Executive Function in Student-Athletes: Does the Brain-Derived Neurotrophic Factor (BDNF) Val66Met Polymorphism Moderate the Cognitive Benefits of Various Sporting Activity?

Project Number
OER 67/12 ASY

Project Duration
May 2013 - September 2016

Status
Completed

Abstract
The proposed study investigates the effects of regular sporting activity on executive function (EF) in adolescent athletes. Specifically, it will investigate whether there are differences in the relationship between different types of sporting activity and EF performance in student-athletes (13 and 14 year-olds). Previous studies show that chronic and acute exercise improves EF in children and adolescents (Best, 2010; Tomporowski et al., 2008). However, most did not specifically investigate cognitive engagement in different types of exercise, which could differentially affect EF. It could be that structured group games or team sports involve different cognitive processes compared to more solitary sports (Pellis & Pellis, 2007). Most previous research also did not include multiple EF measures nor use more common neuropsychological measures (Etnier & Chang, 2009). It is expected that students who play sports that have been classified as strategic sports (e.g., football) will perform better than those in the sedentary/ control (e.g., chess) and static sports (e.g., running) groups. A battery of EF, intelligence and ability or academic performance measures will be administered at two time points to track the students' EF development before and after the main competitive schools sporting season. This study also investigates if the relationship between sports, exercise amount/ intensity and Efs are moderated by the allelic status of brain-derived neurotrophic factor (BDNF). The Val66Met polymorphism in BDNF alters its secretion (Egan et al., 2003). Hopkins et al. (2012) found that adults with the Met allele may not benefit cognitively from exercise compared to those with only the Val allele. We expect to find this effect in our sample as well. There may also be an interaction effect between amount of cognitive involvement in the different types of sport and BDNF genotype. This study expands our current research on Efs and factors affecting cognitive development and students' performance. It is important to look at how regular sporting activity relates to academic and cognitive performance in a holistic education environment. We intend to conduct future studies on exercise interventions facilitating EF development, particularly in low-achieving students.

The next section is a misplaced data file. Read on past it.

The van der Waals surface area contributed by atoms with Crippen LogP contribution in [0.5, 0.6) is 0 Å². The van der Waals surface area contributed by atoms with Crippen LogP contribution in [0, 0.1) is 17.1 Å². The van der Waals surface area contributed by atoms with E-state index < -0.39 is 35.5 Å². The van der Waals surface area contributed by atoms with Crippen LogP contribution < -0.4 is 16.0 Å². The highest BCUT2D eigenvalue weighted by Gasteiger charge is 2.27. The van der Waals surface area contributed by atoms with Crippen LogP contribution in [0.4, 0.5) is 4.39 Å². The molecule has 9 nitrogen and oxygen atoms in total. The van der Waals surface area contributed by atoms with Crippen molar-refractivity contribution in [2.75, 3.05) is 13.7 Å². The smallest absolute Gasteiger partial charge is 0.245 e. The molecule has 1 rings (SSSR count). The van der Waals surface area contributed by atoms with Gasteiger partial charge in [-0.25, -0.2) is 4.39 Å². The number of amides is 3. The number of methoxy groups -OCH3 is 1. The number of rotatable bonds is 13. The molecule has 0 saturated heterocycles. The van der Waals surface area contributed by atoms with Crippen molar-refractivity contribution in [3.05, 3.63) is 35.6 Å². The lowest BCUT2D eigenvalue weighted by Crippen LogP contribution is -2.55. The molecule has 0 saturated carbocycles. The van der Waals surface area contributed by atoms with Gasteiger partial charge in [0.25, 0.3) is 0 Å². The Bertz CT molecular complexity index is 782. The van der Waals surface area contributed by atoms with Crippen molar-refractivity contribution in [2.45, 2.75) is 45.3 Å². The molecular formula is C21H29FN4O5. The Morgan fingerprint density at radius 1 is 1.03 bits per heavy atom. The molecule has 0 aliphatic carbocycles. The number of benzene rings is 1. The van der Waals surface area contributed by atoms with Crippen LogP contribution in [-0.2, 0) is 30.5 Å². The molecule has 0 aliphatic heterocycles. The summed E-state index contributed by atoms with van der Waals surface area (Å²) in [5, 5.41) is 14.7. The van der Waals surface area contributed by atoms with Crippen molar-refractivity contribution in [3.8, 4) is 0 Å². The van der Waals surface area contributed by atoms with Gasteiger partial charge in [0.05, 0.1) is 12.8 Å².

Funding Source
NIE

Related Projects